What is the Zika virus

The Zika virus is spreading explosively through Latin America and beyond. What it is, where it comes from, how it proliferates and what is being done to fight it.

The Zika virus has gripped much of Brazil and Latin America. There have also been confirmed cases in the United States, Germany, Denmark, Great Britain and Italy. Most recently, it has concerned health officials due to its suspected link to a dangerous condition known as microcephaly, observed in over 4,000 children in Brazil reported since October 2015. With the 2016 Olympics in Rio de Janeiro only a matter of months away, the need to deal with the virus is urgent now more than ever, given the World Health Organisation (WHO)’s warnings that it is “spreading explosively“.


Where the Zika virus comes from

It is named after the Zika forest in Uganda, where it was discovered in monkeys in 1947. The first cases of the mosquito-borne disease date back to the 1950s: the first human case was registered in Nigeria in 1954. It is only in the past few years that the virus has spread rapidly “infecting probably a couple of million people” in Latin America and the Caribbean according to Professor Scott Weaver, Director of the Institute for Human Infections and Immunity in Texas, USA.         

Why it is feared

The suspected connection between the virus and microcephaly was first detected by Dr. Vanessa Van der Linden of Barao de Lucena Hospital in Recife, Brazil. The condition causes infants to be born with smaller than normal heads and a poor prognosis for brain function and life expectancy. There is no vaccine or treatment for the virus, whose symptoms include fever and joint-pain, though some of those infected suffer none at all.    



How it spreads

The virus has also raised alarms because of fears that, whilst it was initially confined to the Aedes aegypti mosquito, it has now spread to the more common Culex mosquito, therefore potentially widening its distribution. There are approximately 20 times more Culex mosquitoes than Aedes aegypti mosquitoes, and they are present in more countries. Furthermore, there are suspicions the virus can be transmitted via sexual intercourse.


Why it has spread

What, according to some, could become an “explosive pandemic” presents a perfect storm in Brazil in particular. Given the country’s tropical and subtropical climates, and that poverty and slum conditions are rife, these factors present fertile ground (such as stagnant water) for mosquitoes to breed. The female mosquito can lay up to 100 eggs a time, three times a week.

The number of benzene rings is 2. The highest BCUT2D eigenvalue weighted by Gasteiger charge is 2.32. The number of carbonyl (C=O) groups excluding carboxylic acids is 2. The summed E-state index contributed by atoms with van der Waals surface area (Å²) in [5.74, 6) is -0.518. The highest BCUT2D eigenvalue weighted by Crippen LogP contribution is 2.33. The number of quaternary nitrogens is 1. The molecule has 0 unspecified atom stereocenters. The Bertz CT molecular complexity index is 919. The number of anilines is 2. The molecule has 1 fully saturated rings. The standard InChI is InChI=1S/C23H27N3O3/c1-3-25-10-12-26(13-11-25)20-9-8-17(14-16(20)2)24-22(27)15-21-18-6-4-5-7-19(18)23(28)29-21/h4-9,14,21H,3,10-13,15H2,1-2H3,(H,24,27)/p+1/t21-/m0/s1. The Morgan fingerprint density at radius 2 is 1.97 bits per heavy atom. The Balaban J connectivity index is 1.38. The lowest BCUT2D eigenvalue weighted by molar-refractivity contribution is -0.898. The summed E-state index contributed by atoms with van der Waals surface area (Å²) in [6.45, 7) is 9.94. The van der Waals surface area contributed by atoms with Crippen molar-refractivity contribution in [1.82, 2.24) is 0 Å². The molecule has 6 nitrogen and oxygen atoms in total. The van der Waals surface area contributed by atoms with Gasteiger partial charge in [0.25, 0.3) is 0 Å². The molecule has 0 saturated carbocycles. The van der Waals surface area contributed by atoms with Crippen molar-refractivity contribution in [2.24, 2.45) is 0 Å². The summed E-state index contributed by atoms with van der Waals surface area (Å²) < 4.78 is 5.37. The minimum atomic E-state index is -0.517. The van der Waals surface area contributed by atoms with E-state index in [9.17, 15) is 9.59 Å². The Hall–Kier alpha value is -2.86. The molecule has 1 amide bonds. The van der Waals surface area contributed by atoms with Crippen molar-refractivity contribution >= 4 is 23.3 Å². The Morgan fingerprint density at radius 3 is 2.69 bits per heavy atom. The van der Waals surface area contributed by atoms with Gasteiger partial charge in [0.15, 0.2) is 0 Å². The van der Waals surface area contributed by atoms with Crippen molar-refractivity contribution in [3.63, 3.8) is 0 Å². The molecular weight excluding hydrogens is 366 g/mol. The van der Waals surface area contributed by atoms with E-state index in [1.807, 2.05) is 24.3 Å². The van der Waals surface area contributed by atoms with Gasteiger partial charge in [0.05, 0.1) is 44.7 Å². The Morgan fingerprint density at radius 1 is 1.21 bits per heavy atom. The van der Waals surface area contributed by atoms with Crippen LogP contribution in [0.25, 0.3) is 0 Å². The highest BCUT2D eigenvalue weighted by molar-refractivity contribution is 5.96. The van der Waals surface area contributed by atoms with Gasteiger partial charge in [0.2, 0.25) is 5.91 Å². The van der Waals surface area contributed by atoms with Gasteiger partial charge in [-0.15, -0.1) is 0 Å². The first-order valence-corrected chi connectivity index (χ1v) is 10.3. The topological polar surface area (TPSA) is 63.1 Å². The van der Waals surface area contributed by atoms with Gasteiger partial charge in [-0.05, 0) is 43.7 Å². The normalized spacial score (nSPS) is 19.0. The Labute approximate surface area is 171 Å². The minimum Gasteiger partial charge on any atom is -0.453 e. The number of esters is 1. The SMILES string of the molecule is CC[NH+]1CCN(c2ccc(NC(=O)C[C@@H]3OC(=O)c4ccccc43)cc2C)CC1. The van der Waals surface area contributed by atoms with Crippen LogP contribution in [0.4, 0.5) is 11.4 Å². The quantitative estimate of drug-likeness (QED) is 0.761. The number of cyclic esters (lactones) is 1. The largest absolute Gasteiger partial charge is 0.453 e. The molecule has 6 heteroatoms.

What is being done to counter it

The advice from the governments of Brazil, El Salvador and Colombia has been blunt as they have told women not get pregnant, in the hope of reducing the likelihood of children being born with microcephaly. The WHO has urged that the potential breeding sites of mosquitoes are destroyed and normal protections to prevent mosquito bites are used to slow the spread of the virus. Meanwhile, Brazilian President Dilma Rousseff has called for a summit of the 33-member Community of Latin American and Caribbean States (CELAC) to launch “cooperative action in the fight against the Zika virus”. Within Brazil, the army has been called upon to help fight it and provide reassurance.



What is apparent in the growing epidemic is that health is a global public good and thus a concern for all of us. It seems safe to say that the virus would not spread as quickly if living standards were better in Brazil, as well as in other countries. In the same way it is commonly said that “when the United States catches a cold, the world gets the flu”, a saying alluding to the nation’s economic influence, we can say that “when Brazil gets a bite, the whole world gets the Zika virus”.


Featured image: Disinfesting against the Zika virus in Rio de Janeiro  © EPA
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